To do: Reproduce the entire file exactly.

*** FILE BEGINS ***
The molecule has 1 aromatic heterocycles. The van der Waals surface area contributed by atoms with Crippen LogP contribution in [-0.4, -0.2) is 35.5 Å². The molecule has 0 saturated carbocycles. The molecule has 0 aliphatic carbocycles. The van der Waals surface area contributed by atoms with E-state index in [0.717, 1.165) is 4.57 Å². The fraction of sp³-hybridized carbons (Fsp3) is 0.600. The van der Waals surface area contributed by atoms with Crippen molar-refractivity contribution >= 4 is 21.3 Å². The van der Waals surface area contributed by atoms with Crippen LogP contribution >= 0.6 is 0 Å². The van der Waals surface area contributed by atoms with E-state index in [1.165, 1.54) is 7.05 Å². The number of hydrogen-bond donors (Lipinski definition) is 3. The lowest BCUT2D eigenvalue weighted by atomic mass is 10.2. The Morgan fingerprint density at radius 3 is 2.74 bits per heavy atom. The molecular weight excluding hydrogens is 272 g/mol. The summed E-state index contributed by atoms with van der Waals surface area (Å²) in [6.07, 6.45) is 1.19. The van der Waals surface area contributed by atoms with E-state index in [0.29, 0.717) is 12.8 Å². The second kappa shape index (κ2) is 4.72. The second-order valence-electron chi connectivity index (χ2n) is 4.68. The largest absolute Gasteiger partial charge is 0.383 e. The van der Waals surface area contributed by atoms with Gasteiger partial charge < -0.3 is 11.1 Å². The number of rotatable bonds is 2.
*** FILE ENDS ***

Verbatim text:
The molecule has 1 aromatic heterocycles. The van der Waals surface area contributed by atoms with Crippen LogP contribution in [-0.4, -0.2) is 35.5 Å². The molecule has 0 saturated carbocycles. The molecule has 0 aliphatic carbocycles. The van der Waals surface area contributed by atoms with E-state index in [0.717, 1.165) is 4.57 Å². The fraction of sp³-hybridized carbons (Fsp3) is 0.600. The van der Waals surface area contributed by atoms with Crippen molar-refractivity contribution >= 4 is 21.3 Å². The van der Waals surface area contributed by atoms with Crippen LogP contribution >= 0.6 is 0 Å². The van der Waals surface area contributed by atoms with E-state index in [1.165, 1.54) is 7.05 Å². The number of hydrogen-bond donors (Lipinski definition) is 3. The lowest BCUT2D eigenvalue weighted by atomic mass is 10.2. The Morgan fingerprint density at radius 3 is 2.74 bits per heavy atom. The molecular weight excluding hydrogens is 272 g/mol. The summed E-state index contributed by atoms with van der Waals surface area (Å²) in [6.07, 6.45) is 1.19. The van der Waals surface area contributed by atoms with E-state index in [0.29, 0.717) is 12.8 Å². The second kappa shape index (κ2) is 4.72. The second-order valence-electron chi connectivity index (χ2n) is 4.68. The largest absolute Gasteiger partial charge is 0.383 e. The van der Waals surface area contributed by atoms with Gasteiger partial charge < -0.3 is 11.1 Å². The number of rotatable bonds is 2.